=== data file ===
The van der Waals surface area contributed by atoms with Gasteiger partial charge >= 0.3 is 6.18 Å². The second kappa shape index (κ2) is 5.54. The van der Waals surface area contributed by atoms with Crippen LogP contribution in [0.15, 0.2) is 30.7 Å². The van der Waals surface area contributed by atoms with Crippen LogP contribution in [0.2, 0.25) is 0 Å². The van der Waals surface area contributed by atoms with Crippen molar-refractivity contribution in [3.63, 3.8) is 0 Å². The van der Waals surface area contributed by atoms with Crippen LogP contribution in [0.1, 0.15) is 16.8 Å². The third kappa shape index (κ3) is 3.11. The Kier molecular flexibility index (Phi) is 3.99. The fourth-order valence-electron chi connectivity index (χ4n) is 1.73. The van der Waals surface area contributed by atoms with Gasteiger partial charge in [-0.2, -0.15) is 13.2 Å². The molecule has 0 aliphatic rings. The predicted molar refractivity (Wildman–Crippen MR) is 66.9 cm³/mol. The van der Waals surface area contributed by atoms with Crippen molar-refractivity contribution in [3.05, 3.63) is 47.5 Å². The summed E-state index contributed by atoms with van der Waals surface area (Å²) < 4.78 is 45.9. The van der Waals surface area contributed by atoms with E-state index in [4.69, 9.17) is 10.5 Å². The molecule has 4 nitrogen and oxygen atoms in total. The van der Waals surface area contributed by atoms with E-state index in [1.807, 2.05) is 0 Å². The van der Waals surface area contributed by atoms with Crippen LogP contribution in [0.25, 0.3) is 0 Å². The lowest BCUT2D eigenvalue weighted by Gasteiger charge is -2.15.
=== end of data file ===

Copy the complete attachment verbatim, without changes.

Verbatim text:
The van der Waals surface area contributed by atoms with Gasteiger partial charge >= 0.3 is 6.18 Å². The second kappa shape index (κ2) is 5.54. The van der Waals surface area contributed by atoms with Crippen LogP contribution in [0.15, 0.2) is 30.7 Å². The van der Waals surface area contributed by atoms with Crippen LogP contribution in [0.2, 0.25) is 0 Å². The van der Waals surface area contributed by atoms with Crippen molar-refractivity contribution in [3.63, 3.8) is 0 Å². The van der Waals surface area contributed by atoms with Crippen LogP contribution in [0.1, 0.15) is 16.8 Å². The third kappa shape index (κ3) is 3.11. The Kier molecular flexibility index (Phi) is 3.99. The fourth-order valence-electron chi connectivity index (χ4n) is 1.73. The van der Waals surface area contributed by atoms with Gasteiger partial charge in [-0.2, -0.15) is 13.2 Å². The molecule has 0 aliphatic rings. The predicted molar refractivity (Wildman–Crippen MR) is 66.9 cm³/mol. The van der Waals surface area contributed by atoms with Crippen molar-refractivity contribution in [3.05, 3.63) is 47.5 Å². The summed E-state index contributed by atoms with van der Waals surface area (Å²) < 4.78 is 45.9. The van der Waals surface area contributed by atoms with E-state index in [4.69, 9.17) is 10.5 Å². The molecule has 4 nitrogen and oxygen atoms in total. The van der Waals surface area contributed by atoms with E-state index in [1.807, 2.05) is 0 Å². The van der Waals surface area contributed by atoms with Crippen LogP contribution in [0.25, 0.3) is 0 Å². The lowest BCUT2D eigenvalue weighted by Gasteiger charge is -2.15.